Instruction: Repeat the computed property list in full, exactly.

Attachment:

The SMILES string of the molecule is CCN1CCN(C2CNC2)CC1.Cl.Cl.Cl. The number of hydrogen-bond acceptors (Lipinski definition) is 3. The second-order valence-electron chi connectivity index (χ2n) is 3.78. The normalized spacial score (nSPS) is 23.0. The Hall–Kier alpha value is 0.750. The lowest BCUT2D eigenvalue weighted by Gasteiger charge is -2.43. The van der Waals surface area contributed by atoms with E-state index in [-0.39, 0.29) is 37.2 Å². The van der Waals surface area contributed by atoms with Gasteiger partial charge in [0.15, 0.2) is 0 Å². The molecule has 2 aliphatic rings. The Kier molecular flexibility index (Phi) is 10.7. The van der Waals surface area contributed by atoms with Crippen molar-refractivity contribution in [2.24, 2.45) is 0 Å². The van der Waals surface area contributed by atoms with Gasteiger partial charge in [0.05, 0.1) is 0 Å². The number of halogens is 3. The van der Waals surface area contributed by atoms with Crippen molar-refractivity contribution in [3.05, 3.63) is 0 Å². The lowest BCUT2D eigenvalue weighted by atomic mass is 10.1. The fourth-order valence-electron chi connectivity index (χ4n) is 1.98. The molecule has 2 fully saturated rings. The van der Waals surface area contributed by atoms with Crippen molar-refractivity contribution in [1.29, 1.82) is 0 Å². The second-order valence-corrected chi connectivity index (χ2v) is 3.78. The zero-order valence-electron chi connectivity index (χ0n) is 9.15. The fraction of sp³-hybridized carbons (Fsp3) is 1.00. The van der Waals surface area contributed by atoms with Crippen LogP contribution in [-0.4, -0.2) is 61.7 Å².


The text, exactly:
The SMILES string of the molecule is CCN1CCN(C2CNC2)CC1.Cl.Cl.Cl. The number of hydrogen-bond acceptors (Lipinski definition) is 3. The second-order valence-electron chi connectivity index (χ2n) is 3.78. The normalized spacial score (nSPS) is 23.0. The Hall–Kier alpha value is 0.750. The lowest BCUT2D eigenvalue weighted by Gasteiger charge is -2.43. The van der Waals surface area contributed by atoms with E-state index in [-0.39, 0.29) is 37.2 Å². The van der Waals surface area contributed by atoms with Gasteiger partial charge in [0.15, 0.2) is 0 Å². The molecule has 2 aliphatic rings. The Kier molecular flexibility index (Phi) is 10.7. The van der Waals surface area contributed by atoms with Crippen molar-refractivity contribution in [2.24, 2.45) is 0 Å². The van der Waals surface area contributed by atoms with Gasteiger partial charge in [0.05, 0.1) is 0 Å². The number of halogens is 3. The van der Waals surface area contributed by atoms with Crippen molar-refractivity contribution in [3.05, 3.63) is 0 Å². The lowest BCUT2D eigenvalue weighted by atomic mass is 10.1. The fourth-order valence-electron chi connectivity index (χ4n) is 1.98. The molecule has 2 fully saturated rings. The van der Waals surface area contributed by atoms with Crippen molar-refractivity contribution in [1.29, 1.82) is 0 Å². The second-order valence-corrected chi connectivity index (χ2v) is 3.78. The zero-order valence-electron chi connectivity index (χ0n) is 9.15. The fraction of sp³-hybridized carbons (Fsp3) is 1.00. The van der Waals surface area contributed by atoms with Crippen LogP contribution in [-0.4, -0.2) is 61.7 Å².